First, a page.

This is really a touchy situation, we want drugs that works and for a price where we can all afford. One way or another it appears it’s going to come about but when and what the stipulations are remain to be one big gray area. Merck for one is getting set up with one recent purchase to enter the Bio Similar market. Right now Merck and Teva are in legal battles over the patent on Singulair, as the validity of the patent is being questioned. I would guess there’s probably nothing wrong with the patent, but it might be more of an issue of timing. We are at a time when health care costs are going through the ceiling and the challenge is there because it can be and an agreement to allow a generic to be produced before the original patent time could emerge, again, as Merck may get tired of the legal battle and settle, again this is just something that could occur, due to timing and the demand for affordable drugs.
“The terms "Biosimilar" or "Follow-on Biologic" refer to products that are marketed after expiration of patents, which are claimed to have similar properties to existing biologic products. Due to the complexity of biologics, a product can only be made that is similar, but not identical.”
It’s basically coming down to what we have been fighting in healthcare, who’s going to pay the bill, except in this case, who’s going to pay for the R and D? Biotech drugs are much more complicated and the time to develop is even more so, ask Genentech for one.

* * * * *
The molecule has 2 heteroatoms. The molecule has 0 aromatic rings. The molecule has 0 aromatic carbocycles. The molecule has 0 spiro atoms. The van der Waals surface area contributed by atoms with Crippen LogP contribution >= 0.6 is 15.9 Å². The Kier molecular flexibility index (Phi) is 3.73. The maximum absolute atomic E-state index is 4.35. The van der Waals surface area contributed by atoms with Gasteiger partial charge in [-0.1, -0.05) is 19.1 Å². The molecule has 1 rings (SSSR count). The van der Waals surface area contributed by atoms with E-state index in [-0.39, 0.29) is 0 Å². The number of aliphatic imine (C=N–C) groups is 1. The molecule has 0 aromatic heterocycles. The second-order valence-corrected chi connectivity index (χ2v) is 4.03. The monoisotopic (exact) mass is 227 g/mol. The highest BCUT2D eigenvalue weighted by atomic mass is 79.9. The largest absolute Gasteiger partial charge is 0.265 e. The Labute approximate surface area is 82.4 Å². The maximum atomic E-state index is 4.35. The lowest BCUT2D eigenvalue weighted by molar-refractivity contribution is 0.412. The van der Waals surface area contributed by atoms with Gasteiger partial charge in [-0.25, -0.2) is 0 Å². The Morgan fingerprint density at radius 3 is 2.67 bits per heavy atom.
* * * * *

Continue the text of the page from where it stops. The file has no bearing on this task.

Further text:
The problem with biotech is that it is complicated and not understood and that includes Congress as well as the rest of us. Another blog put it this way:
"The biotech industry deals with an ongoing basic education challenge: that our industry is not well-understood," says Gardner. "The science behind biotech is not well understood—the process of going through basic research to clinical trials to successfully delivering a product to patients worldwide. It's incredibly complicated, it takes a long time, and we have to show that process to elected leaders."
“In 2000, Trull's firm was engaged by a New Jersey biotech called Anthra (which has since been sold and disbanded) that had a compound designed to treat bladder cancer which had been voted against, by a count of 14-0, by an FDA advisory panel. Trull's team determined that not one member of the advisory panel had expertise in the subject matter. They took the issue to a New Jersey member of Congress, who then brought up the issue with the FDA. The federal agency agreed with the criticism, and added a knowledgeable person to the panel. The product was reconsidered and approved for market.
Often, "technology gets ahead of the regulatory pathways," says Trull. "The FDA is always confronted with these kinds of challenges, and this is where lobbying really matters," she adds.”
Here’s one example of a bio-similar that was rejected by the FDA last year: